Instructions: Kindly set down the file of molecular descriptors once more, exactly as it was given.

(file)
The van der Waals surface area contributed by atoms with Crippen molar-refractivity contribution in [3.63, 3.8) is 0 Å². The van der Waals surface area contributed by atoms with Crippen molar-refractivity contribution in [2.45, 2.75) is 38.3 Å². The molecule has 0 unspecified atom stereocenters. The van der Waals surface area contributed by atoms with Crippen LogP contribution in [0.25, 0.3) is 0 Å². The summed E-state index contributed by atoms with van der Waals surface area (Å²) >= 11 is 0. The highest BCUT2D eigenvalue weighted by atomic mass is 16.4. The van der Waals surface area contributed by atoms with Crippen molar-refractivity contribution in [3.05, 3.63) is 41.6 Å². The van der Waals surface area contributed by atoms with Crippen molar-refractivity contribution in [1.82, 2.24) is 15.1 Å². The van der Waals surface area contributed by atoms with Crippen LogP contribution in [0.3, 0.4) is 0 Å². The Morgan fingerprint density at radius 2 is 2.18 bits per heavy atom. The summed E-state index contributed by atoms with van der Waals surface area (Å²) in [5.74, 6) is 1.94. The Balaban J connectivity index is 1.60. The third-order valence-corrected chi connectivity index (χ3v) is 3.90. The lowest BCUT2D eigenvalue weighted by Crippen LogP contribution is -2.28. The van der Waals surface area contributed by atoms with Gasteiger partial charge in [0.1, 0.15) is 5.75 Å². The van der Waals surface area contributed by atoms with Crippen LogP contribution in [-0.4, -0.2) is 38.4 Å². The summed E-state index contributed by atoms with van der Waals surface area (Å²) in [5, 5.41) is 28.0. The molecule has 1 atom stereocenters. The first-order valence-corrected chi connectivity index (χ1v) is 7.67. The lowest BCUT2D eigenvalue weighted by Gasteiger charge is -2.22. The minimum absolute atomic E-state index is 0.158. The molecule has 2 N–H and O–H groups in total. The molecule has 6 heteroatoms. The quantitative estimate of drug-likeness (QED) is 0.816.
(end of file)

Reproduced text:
The van der Waals surface area contributed by atoms with Crippen molar-refractivity contribution in [3.63, 3.8) is 0 Å². The van der Waals surface area contributed by atoms with Crippen molar-refractivity contribution in [2.45, 2.75) is 38.3 Å². The molecule has 0 unspecified atom stereocenters. The van der Waals surface area contributed by atoms with Crippen LogP contribution in [0.25, 0.3) is 0 Å². The summed E-state index contributed by atoms with van der Waals surface area (Å²) >= 11 is 0. The highest BCUT2D eigenvalue weighted by atomic mass is 16.4. The van der Waals surface area contributed by atoms with Crippen molar-refractivity contribution in [3.05, 3.63) is 41.6 Å². The van der Waals surface area contributed by atoms with Crippen molar-refractivity contribution in [1.82, 2.24) is 15.1 Å². The van der Waals surface area contributed by atoms with Crippen LogP contribution in [0.3, 0.4) is 0 Å². The Morgan fingerprint density at radius 2 is 2.18 bits per heavy atom. The summed E-state index contributed by atoms with van der Waals surface area (Å²) in [5.74, 6) is 1.94. The Balaban J connectivity index is 1.60. The third-order valence-corrected chi connectivity index (χ3v) is 3.90. The lowest BCUT2D eigenvalue weighted by Crippen LogP contribution is -2.28. The van der Waals surface area contributed by atoms with Gasteiger partial charge in [0.1, 0.15) is 5.75 Å². The van der Waals surface area contributed by atoms with Crippen LogP contribution in [-0.4, -0.2) is 38.4 Å². The summed E-state index contributed by atoms with van der Waals surface area (Å²) in [5, 5.41) is 28.0. The molecule has 1 atom stereocenters. The first-order valence-corrected chi connectivity index (χ1v) is 7.67. The lowest BCUT2D eigenvalue weighted by Gasteiger charge is -2.22. The minimum absolute atomic E-state index is 0.158. The molecule has 2 N–H and O–H groups in total. The molecule has 6 heteroatoms. The quantitative estimate of drug-likeness (QED) is 0.816.